The Biz Beat: A must try Ethiopian restaurant in San Jose
Walia Ethiopian Cuisine co-owners Ephrim Yosef and Aster Teklemichael. Photo by Robert Eliason.

    Ethiopian food is one of the oldest cuisines in the world, and one of the most communal dining experiences as well. For the last 11 years, the owners of Walia Ethiopian Cuisine in San Jose have shared their culture with customers who come from all over the Bay Area to dip their injera bread into shared platters piled with rich and flavorful dishes.

    “It is very unique and different,” said co-owner Ephrem Yosef. “All of our food is prepared with passion, joy and care—and sharing it helps to bring people together. It is just love on a plate.”

    Yosef’s parents, Girma Bekele and Aster Teklemichael, opened Walia in 2011. Teklemichael is responsible for the recipes, and she often spends time in the kitchen lending a hand.

    “My mother wanted to start her own business,” Yosef told San José Spotlight. “Every time she would have guests over, her food was so good they would tell her she should open her own restaurant.”

    One of the staples of Ethiopian cuisine is injera, a type of sourdough pancake roughly 14 inches in diameter and made from teff, a ground flour that comes from bunchgrass grain.

    “We mix it with water and let it ferment for two or three days to make a batter,” Yosef said. “It is very healthy, high in protein, very low in carbs, very high in iron.”

    The batter is cooked on a round griddle, much like a crepe. But rather than flipping the injera over, the griddle is covered and left to steam, making the bottom side smooth and the top side filled with small bubbles.

    Traditional dinners are served family-style on a platter, with mounds of stews and side dishes arranged on top of the injera. Rolled slices of injera are served with the meal and are used to gather up bites of the various dishes by hand. Ethiopians have a tradition called “gursha,” where friends and family members place bites of food wrapped in injera in the mouths of each other as a gesture of affection.

    “It is a sign of endearment,” Yosef said. “You are giving your bites away instead of taking for yourself. ”

    Anyone familiar with Indian food will find the dishes at Walia easily approachable. For example, Walia’s alicha kik, yellow peas with caramelized onions, turmeric, garlic and ginger, is similar to yellow split pea dal. Some dishes are served with a sweet Ethiopian cheese which helps take some of the heat off the spicer items, much the same function that raita fills.


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    ♬ original sound – San José Spotlight

    The main seasoning profiles come from niter kibbeh, an herbed clarified butter similar to ghee, and berbere, a spice mix that includes chili peppers, coriander, garlic, ginger and Ethiopian holy basil seeds. It’s similar to garam masala. The heat level is similar to Indian food, but can be adjusted for taste.

    “Our food comes down to really good injera, really good butter and really good spices,” Yosef said. “I like to call it the three pillars of Ethiopian cooking. It is very foundational and transports Ethiopian food into a different dimension, especially with the meat dishes.”

    Another flavor profile comes from the injera itself, which has a distinct sour lemon taste that is daunting on its own but nicely enhances the dishes on the platter. Combining two or three dishes into a single bite lets the flavors mingle and platters can be made to order with any of the dishes.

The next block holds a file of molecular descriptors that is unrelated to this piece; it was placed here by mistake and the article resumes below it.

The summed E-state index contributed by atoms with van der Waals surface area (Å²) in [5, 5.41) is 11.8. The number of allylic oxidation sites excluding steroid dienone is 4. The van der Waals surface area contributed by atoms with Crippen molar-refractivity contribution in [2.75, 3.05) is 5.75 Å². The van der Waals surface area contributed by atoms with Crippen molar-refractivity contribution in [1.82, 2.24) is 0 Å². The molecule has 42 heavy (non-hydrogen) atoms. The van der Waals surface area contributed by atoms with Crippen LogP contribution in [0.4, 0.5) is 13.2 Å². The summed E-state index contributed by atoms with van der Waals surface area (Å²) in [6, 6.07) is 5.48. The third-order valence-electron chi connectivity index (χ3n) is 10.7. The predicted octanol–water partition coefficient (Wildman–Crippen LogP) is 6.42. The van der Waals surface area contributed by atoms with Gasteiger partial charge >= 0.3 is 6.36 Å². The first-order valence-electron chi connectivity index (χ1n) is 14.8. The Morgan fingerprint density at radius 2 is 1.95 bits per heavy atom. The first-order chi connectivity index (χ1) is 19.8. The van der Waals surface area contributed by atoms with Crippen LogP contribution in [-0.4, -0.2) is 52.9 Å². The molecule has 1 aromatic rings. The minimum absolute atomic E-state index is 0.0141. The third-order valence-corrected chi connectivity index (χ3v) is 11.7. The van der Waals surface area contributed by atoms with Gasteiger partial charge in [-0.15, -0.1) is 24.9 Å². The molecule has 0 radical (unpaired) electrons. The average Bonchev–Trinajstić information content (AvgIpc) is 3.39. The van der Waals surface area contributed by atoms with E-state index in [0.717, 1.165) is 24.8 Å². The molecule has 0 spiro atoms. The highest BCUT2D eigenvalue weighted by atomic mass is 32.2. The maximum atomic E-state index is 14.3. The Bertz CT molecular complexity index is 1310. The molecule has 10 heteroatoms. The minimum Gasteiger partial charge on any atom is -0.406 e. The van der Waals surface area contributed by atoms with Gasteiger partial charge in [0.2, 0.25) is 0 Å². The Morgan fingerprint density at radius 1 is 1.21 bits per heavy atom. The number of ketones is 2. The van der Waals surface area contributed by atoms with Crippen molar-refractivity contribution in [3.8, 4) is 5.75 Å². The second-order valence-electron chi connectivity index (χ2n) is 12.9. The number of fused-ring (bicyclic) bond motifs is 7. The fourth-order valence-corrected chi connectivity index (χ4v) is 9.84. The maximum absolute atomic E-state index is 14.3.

Ethiopian platter at Walia. Photo by Robert Eliason.

    The Lamb Juicy Tibs, with cubed lamb, onions, garlic, tomatoes, ginger, berbere, seasoned butter and jalapenos, pairs well with the medium spiced Misir, tender red lentils cooked with caramelized onions. The Ingudai Tibs, made with cremini mushrooms, onions and tomatoes, is a perfect match for the Atkilt, made with spiced cabbage, carrots and potatoes.

    The dark red Kewty Doro, a fragrant stew made with cubed chicken and seasoned with berbere, is a modern take on Doro Wat, a popular dish served at feasts and on holidays. This is customer Martha Yassin’s favorite. She has been coming to Walia since it opened.

    “This is very authentic Ethiopian food and really displays our culture,” she told San José Spotlight. “The flavors and the ingredients are always on point, and if I was going to take someone out to dine, this is where I’ll bring them.”

    As a perfect accompaniment to the food, Walia carries Ethiopian beers, including St. George, a European-style pale lager that has been brewed in Addis Ababa, capital of Ethiopia, for more than 100 years. However, the must-try is tej, a honey wine that is recognized as the oldest alcoholic beverage on record.

    Zen Sinr and Martha Yassin. Photo by Robert Eliason.
    Customer Martha Yassin, right, has been coming to the restaurant since it opened and invites her friends like Zen Sinr to join her. Photo by Robert Eliason.

    Getting the chance to share the foods and traditions of his native country, Yosef said, is the greatest reward he gets from the restaurant.

    “I am proud to have had the opportunity to showcase our culture for so many people,” he said. “We have seen great growth and demand for our food, and we are grateful for the support we have gotten from the community over the years.”

    Contact Robert Eliason at [email protected].

    Editor’s Note: The Biz Beat is a series highlighting local small businesses and restaurants in Silicon Valley. Know a business you’d like to see featured? Let us know at [email protected].

    Walia Ethiopian Cuisine

    Located at 2208 Business Cir, San Jose, CA 95128

    Open Wednesday-Saturday 11:30 a.m. to 3  p.m. and 5-9 p.m.

    Sunday 12-8 p.m.

    (408) 645-5001





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